Scientists
Planetary Sciences

Danna Jaimes

Danna is an undergraduate geology student at Universidad Industrial de Santander, from Bucaramanga, Colombia. She's been working as Visiting Scholar at Blue Marble Space Institute of Science and as Astrobiology Instructor at Art Of Inquiry. She works on geochemistry models to learn more about the atmosphere from early Mars.

Languages: Spanish, English
See also: LinkedIn


An interview with Danna Jaimes

Date: 30/4/22

You’re a currently geology student, interested in astrobiology. Could you tell us more about it?

As a geology student, I love learning about rocks and how geological processes affect everything around them, including life. This is why I think astrobiology is related to geology. When I started my undergrad studies, I was in love with planetary geology and then I discovered that it was useful for astrobiology: Understanding the geological processes and the historical evolution of geology from a planet can give us a powerful tool to understand what conditions could stimulate the emergence of life or not, and which adversities faced life in order to evolve as we know it.

How did you decide to become a scientist? Did you get inspired by anyone or anything in particular?

I guess it started when I was a little kid and I used to ask questions about everything, and that’s the most important for becoming a good scientist, to ask the right questions. Then, when I was in high school, I started watching documentaries about astronomy, geology and biology. My favourite was “Cosmos” by Carl Sagan. It inspired me and showed me for the first time what a scientist could do, discover and learn in their everyday work. But I wasn’t sure about it, as I had never seen a woman becoming a scientist, until I discovered the history of Marie Curie and I decided that it was possible for me to be a scientist.

What’s your favourite part of your everyday work?

When I make mistakes and I have to learn from them. Before doing my first research work, I used to think that scientists never make mistakes and that it was a linear job, but then, I found out that being a scientist means making a lot of mistakes and to keep trying. Learning that you can be wrong, that everyone makes mistakes and to find the fun in that is amazing. Also, usually when I don’t the results that I expected, I have to learn new things and this is good for expanding my curiosity.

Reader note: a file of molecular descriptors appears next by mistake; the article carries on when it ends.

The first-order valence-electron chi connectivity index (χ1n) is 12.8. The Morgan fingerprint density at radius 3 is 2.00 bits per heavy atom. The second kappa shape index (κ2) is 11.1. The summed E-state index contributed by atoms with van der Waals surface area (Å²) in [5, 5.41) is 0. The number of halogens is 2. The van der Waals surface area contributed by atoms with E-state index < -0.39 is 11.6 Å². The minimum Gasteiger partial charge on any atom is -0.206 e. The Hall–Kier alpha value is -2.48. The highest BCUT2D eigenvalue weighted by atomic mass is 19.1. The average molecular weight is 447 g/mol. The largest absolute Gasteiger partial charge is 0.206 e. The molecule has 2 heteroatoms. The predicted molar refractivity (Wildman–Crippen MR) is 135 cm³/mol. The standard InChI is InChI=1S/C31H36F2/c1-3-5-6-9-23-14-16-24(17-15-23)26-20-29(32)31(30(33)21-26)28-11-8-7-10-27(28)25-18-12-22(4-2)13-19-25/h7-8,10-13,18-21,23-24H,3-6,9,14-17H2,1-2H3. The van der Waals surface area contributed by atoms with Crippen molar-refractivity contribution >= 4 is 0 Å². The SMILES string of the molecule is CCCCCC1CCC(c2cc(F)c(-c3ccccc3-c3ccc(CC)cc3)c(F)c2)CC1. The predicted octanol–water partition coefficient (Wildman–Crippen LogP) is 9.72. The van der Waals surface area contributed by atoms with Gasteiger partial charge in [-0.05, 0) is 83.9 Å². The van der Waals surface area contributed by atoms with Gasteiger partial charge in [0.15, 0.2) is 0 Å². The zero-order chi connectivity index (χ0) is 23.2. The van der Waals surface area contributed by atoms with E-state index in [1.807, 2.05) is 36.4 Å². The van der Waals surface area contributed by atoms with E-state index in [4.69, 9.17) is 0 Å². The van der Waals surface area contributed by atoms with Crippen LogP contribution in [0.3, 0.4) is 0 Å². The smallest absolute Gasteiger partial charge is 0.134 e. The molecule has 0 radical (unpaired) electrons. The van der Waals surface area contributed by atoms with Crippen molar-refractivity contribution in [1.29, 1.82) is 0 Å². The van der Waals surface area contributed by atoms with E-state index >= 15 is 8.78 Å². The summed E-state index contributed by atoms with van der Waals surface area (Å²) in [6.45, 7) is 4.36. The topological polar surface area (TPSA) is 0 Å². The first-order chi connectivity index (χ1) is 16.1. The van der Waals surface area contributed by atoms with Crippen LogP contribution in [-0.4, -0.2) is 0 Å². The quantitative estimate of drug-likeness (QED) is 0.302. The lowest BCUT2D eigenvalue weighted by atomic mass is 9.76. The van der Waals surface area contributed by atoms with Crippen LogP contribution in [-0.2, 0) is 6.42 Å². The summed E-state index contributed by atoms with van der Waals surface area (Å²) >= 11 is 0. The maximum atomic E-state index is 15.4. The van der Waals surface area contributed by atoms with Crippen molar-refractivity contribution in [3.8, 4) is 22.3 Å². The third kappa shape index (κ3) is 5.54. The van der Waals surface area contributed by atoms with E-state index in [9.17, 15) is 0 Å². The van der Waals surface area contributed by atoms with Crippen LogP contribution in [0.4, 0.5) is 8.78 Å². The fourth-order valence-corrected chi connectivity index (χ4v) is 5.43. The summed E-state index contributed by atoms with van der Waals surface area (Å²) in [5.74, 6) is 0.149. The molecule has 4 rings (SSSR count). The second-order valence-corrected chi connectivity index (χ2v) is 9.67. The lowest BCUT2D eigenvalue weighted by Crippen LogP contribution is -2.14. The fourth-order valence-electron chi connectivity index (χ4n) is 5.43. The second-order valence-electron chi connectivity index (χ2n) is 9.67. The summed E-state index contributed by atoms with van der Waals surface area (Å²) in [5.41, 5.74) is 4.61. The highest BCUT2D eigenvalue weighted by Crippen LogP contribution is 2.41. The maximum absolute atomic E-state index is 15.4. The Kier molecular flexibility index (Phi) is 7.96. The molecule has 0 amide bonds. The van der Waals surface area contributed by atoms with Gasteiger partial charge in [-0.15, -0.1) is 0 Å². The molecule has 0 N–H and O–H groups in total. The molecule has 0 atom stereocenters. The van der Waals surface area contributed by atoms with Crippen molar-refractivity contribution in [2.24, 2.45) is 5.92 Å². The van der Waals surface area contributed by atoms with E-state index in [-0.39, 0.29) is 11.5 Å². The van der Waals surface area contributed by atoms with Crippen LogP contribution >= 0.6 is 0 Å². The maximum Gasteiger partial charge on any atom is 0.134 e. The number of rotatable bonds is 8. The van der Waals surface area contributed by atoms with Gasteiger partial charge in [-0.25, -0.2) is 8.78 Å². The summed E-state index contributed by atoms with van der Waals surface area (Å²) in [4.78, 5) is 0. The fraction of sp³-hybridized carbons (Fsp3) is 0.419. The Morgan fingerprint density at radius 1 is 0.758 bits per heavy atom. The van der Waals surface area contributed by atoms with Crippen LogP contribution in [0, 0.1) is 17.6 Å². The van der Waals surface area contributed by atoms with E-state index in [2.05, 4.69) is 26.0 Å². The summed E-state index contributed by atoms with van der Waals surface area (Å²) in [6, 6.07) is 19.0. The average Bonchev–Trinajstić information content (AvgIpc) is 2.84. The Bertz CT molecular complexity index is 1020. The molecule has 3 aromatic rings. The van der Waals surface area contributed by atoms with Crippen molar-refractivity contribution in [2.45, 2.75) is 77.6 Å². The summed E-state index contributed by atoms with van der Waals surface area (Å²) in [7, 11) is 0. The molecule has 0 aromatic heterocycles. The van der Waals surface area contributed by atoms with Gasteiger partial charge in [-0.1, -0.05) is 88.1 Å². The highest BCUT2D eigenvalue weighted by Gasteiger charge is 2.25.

What’s the biggest challenge you feel that you (and/or people in similar positions to yours) face today?

The pressure to be extremely productive and forget about enjoying our job: As a scientist if you want to be recognised or get a good position, you will need a full CV. It is a competitive field, where everyone is trying to do their best, and sometimes, in order to have an amazing CV, we forget why we became a scientist and what inspired us in first place: The love of nature, and our curiosity.

What’s the most important lesson you’ve learnt so far?

That scientists are real people, who make mistakes, who has a life outside the research. Before being in this field, I used to view scientists as distant people, like superheroes, but in fact they are normal people, like you, like me. It helped me a lot, because then I convinced myself of the fact that I would be a real scientist.

Why are you interested in communicating science to students?

Because when I was a student I had questions - questions about scientific stuff - and no one had answers. I felt frustrated and I thought that my questions where wrong and that they were annoying but no, in fact, they were good questions! I would like to be the person that answers the questions that little kids have, and introduce them to the scientific world. Also, I want to share with them that scientists are real people, like them, and encourage them to follow this path if they are interested in science!

Are you involved in any other projects, apart from Lecturers Without Borders, related to science outreach? If so, could you tell us more about them?

Yes! I’m part of Art of Inquiry, as an astrobiology instructor. Here, I give classes and webinars about astrobiology for kids and encourage them to ask questions! Also, I’m part of a research group at the University were we occasionally do science outreach.

Outside your career, what do you enjoy doing?

I enjoy reading poems and writing them! Also, I spend time with my friends and we usually go out for walks or we try to visit places out in nature, like waterfalls or mountains. When I spend time at home, I like doing embroidery and watching series.